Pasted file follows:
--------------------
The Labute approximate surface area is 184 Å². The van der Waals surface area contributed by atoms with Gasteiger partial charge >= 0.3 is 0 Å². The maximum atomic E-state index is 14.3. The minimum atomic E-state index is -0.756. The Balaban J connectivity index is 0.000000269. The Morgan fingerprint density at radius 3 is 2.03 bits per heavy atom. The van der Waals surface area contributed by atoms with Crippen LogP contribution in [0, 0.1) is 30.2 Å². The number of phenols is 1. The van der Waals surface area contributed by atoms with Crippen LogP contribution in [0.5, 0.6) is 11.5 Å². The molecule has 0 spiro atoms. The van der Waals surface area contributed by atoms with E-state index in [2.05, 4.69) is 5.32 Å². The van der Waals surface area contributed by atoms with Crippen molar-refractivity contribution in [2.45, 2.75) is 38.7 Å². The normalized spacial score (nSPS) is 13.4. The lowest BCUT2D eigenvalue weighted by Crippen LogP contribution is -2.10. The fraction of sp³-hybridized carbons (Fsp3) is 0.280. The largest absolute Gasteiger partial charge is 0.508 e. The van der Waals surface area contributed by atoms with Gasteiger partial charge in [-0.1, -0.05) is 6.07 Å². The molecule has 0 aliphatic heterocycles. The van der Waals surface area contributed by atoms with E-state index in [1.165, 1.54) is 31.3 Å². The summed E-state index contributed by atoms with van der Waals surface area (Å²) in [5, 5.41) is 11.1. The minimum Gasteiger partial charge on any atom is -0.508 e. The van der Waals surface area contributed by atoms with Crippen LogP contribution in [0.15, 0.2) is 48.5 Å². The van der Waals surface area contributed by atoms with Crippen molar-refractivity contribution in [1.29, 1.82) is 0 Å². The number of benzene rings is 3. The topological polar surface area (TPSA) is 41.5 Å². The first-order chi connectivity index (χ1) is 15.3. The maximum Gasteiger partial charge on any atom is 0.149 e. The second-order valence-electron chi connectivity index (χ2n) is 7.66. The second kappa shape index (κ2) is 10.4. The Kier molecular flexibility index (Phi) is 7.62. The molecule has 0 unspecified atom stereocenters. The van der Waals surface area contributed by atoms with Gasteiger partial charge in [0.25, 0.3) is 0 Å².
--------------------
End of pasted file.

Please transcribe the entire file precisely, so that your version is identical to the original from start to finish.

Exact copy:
The Labute approximate surface area is 184 Å². The van der Waals surface area contributed by atoms with Gasteiger partial charge >= 0.3 is 0 Å². The maximum atomic E-state index is 14.3. The minimum atomic E-state index is -0.756. The Balaban J connectivity index is 0.000000269. The Morgan fingerprint density at radius 3 is 2.03 bits per heavy atom. The van der Waals surface area contributed by atoms with Crippen LogP contribution in [0, 0.1) is 30.2 Å². The number of phenols is 1. The van der Waals surface area contributed by atoms with Crippen LogP contribution in [0.5, 0.6) is 11.5 Å². The molecule has 0 spiro atoms. The van der Waals surface area contributed by atoms with E-state index in [2.05, 4.69) is 5.32 Å². The van der Waals surface area contributed by atoms with Crippen molar-refractivity contribution in [2.45, 2.75) is 38.7 Å². The normalized spacial score (nSPS) is 13.4. The lowest BCUT2D eigenvalue weighted by Crippen LogP contribution is -2.10. The fraction of sp³-hybridized carbons (Fsp3) is 0.280. The largest absolute Gasteiger partial charge is 0.508 e. The van der Waals surface area contributed by atoms with Gasteiger partial charge in [-0.1, -0.05) is 6.07 Å². The molecule has 0 aliphatic heterocycles. The van der Waals surface area contributed by atoms with E-state index in [1.165, 1.54) is 31.3 Å². The summed E-state index contributed by atoms with van der Waals surface area (Å²) in [5, 5.41) is 11.1. The minimum Gasteiger partial charge on any atom is -0.508 e. The van der Waals surface area contributed by atoms with Crippen LogP contribution in [0.15, 0.2) is 48.5 Å². The van der Waals surface area contributed by atoms with Crippen molar-refractivity contribution in [1.29, 1.82) is 0 Å². The number of benzene rings is 3. The topological polar surface area (TPSA) is 41.5 Å². The first-order chi connectivity index (χ1) is 15.3. The maximum Gasteiger partial charge on any atom is 0.149 e. The second-order valence-electron chi connectivity index (χ2n) is 7.66. The second kappa shape index (κ2) is 10.4. The Kier molecular flexibility index (Phi) is 7.62. The molecule has 0 unspecified atom stereocenters. The van der Waals surface area contributed by atoms with Gasteiger partial charge in [0.25, 0.3) is 0 Å².